4. Thanhha Lai, Inside Out and Back Again
I reviewed this National Book Award-winning YA novel last month, so I'll keep my thoughts relatively brief here. Lai's story was one of the most moving I read, in part because of my two years teaching immigrant students in Florida a decade ago. The emotion that underlies Lai's simple, direct poem/prose lines is powerful because it is not just a single note played over and over again, but a multitude of emotions, many of which are jumbled up in the narrator's mind, that build a complex, moving story out of fragments and youthful (mis)understandings of the world.
3. Blake Butler, There is No Year
When I reviewed Butler's book back in July, I described it as being:
"Using a mixture of disturbing scenes (the footnoted section on the photographs the son receives a little over halfway through the novel might be one of the most chilling things that I have read in years) and short, staccato passages, Butler has crafted a novel that will linger long in the reader's mind and even longer in her subconscious after the final page has been turned. Not many narratives prove to be the stuff of which dreams (or nightmares) are made, but There Is No Year might be one of those rare examples. It is one of the most original, disturbing, moving novels that I have read in 2011 and it certainly will be part of my annual Best of Year reflective essays."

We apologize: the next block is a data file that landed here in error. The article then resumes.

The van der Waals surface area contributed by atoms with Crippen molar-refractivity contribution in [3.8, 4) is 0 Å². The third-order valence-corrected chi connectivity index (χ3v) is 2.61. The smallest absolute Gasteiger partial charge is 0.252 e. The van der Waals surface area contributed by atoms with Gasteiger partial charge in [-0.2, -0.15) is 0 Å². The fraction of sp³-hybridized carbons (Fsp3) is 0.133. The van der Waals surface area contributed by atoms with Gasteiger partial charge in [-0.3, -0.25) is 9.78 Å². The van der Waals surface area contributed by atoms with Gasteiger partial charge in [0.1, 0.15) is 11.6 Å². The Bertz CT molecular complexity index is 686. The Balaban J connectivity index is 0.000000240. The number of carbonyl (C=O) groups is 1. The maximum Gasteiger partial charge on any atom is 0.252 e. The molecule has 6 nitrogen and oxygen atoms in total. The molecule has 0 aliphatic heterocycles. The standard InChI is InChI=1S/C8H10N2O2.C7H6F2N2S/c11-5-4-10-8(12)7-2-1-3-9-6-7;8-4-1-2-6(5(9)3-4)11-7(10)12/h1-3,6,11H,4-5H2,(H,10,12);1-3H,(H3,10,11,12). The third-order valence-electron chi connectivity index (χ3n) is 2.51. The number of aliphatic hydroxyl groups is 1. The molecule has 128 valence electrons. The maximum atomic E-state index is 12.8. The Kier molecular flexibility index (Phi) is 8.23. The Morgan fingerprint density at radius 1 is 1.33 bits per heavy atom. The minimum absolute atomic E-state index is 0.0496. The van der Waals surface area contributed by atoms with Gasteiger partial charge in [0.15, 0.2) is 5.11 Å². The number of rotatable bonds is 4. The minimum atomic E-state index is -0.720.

Those thoughts still stand, as this fractured, weird fiction still lingers in my head nearly six months later.
2. Téa Obreht, The Tiger's Wife
Ever since I read and reviewed The Tiger's Wife right after its March release, I had thought it would be the favorite to be my top selection. It certainly is worthy, as it won this year's Orange Prize and was a finalist for the National Book Award for Fiction. Obreht's combination of a poignant war story (drawing in part upon her own experiences as a refugee from the fighting in the former Yugoslavia in the 1990s), a family narrative, and magical elements creates a powerful novel that I certainly will re-read with delight in the years to come.